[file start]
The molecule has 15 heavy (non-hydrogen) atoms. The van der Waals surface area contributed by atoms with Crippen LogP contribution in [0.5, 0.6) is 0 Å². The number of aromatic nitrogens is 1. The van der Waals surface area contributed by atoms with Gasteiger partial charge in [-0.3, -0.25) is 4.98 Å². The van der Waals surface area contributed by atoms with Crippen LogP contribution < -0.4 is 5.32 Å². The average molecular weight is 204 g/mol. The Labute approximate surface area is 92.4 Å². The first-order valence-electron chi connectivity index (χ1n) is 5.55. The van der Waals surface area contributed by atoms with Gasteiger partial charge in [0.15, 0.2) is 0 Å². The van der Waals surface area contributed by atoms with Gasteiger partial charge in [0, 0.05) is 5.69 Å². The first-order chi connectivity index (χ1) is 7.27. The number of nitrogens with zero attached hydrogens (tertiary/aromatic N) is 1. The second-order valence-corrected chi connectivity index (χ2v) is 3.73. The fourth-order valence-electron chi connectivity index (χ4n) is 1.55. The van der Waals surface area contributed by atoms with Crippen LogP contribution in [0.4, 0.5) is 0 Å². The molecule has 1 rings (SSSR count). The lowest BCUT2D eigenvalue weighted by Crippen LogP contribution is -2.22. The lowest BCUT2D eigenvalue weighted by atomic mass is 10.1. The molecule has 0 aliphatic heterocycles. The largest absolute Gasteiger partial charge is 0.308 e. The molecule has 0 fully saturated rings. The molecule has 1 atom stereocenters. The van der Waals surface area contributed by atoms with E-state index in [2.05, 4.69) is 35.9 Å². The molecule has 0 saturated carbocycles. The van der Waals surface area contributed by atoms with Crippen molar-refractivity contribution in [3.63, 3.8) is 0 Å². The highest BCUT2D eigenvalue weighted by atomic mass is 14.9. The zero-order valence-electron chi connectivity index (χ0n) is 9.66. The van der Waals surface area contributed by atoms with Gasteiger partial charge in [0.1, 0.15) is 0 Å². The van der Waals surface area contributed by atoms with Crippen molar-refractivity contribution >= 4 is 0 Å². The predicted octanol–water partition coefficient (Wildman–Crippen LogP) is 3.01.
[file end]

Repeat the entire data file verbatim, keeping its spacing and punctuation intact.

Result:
The molecule has 15 heavy (non-hydrogen) atoms. The van der Waals surface area contributed by atoms with Crippen LogP contribution in [0.5, 0.6) is 0 Å². The number of aromatic nitrogens is 1. The van der Waals surface area contributed by atoms with Gasteiger partial charge in [-0.3, -0.25) is 4.98 Å². The van der Waals surface area contributed by atoms with Crippen LogP contribution < -0.4 is 5.32 Å². The average molecular weight is 204 g/mol. The Labute approximate surface area is 92.4 Å². The first-order valence-electron chi connectivity index (χ1n) is 5.55. The van der Waals surface area contributed by atoms with Gasteiger partial charge in [0.15, 0.2) is 0 Å². The van der Waals surface area contributed by atoms with Gasteiger partial charge in [0, 0.05) is 5.69 Å². The first-order chi connectivity index (χ1) is 7.27. The number of nitrogens with zero attached hydrogens (tertiary/aromatic N) is 1. The second-order valence-corrected chi connectivity index (χ2v) is 3.73. The fourth-order valence-electron chi connectivity index (χ4n) is 1.55. The van der Waals surface area contributed by atoms with Crippen LogP contribution in [0.4, 0.5) is 0 Å². The molecule has 1 rings (SSSR count). The lowest BCUT2D eigenvalue weighted by Crippen LogP contribution is -2.22. The lowest BCUT2D eigenvalue weighted by atomic mass is 10.1. The molecule has 0 aliphatic heterocycles. The largest absolute Gasteiger partial charge is 0.308 e. The molecule has 0 fully saturated rings. The molecule has 1 atom stereocenters. The van der Waals surface area contributed by atoms with E-state index in [2.05, 4.69) is 35.9 Å². The molecule has 0 saturated carbocycles. The van der Waals surface area contributed by atoms with Crippen molar-refractivity contribution in [3.63, 3.8) is 0 Å². The highest BCUT2D eigenvalue weighted by atomic mass is 14.9. The zero-order valence-electron chi connectivity index (χ0n) is 9.66. The van der Waals surface area contributed by atoms with Gasteiger partial charge in [0.1, 0.15) is 0 Å². The van der Waals surface area contributed by atoms with Crippen molar-refractivity contribution >= 4 is 0 Å². The predicted octanol–water partition coefficient (Wildman–Crippen LogP) is 3.01.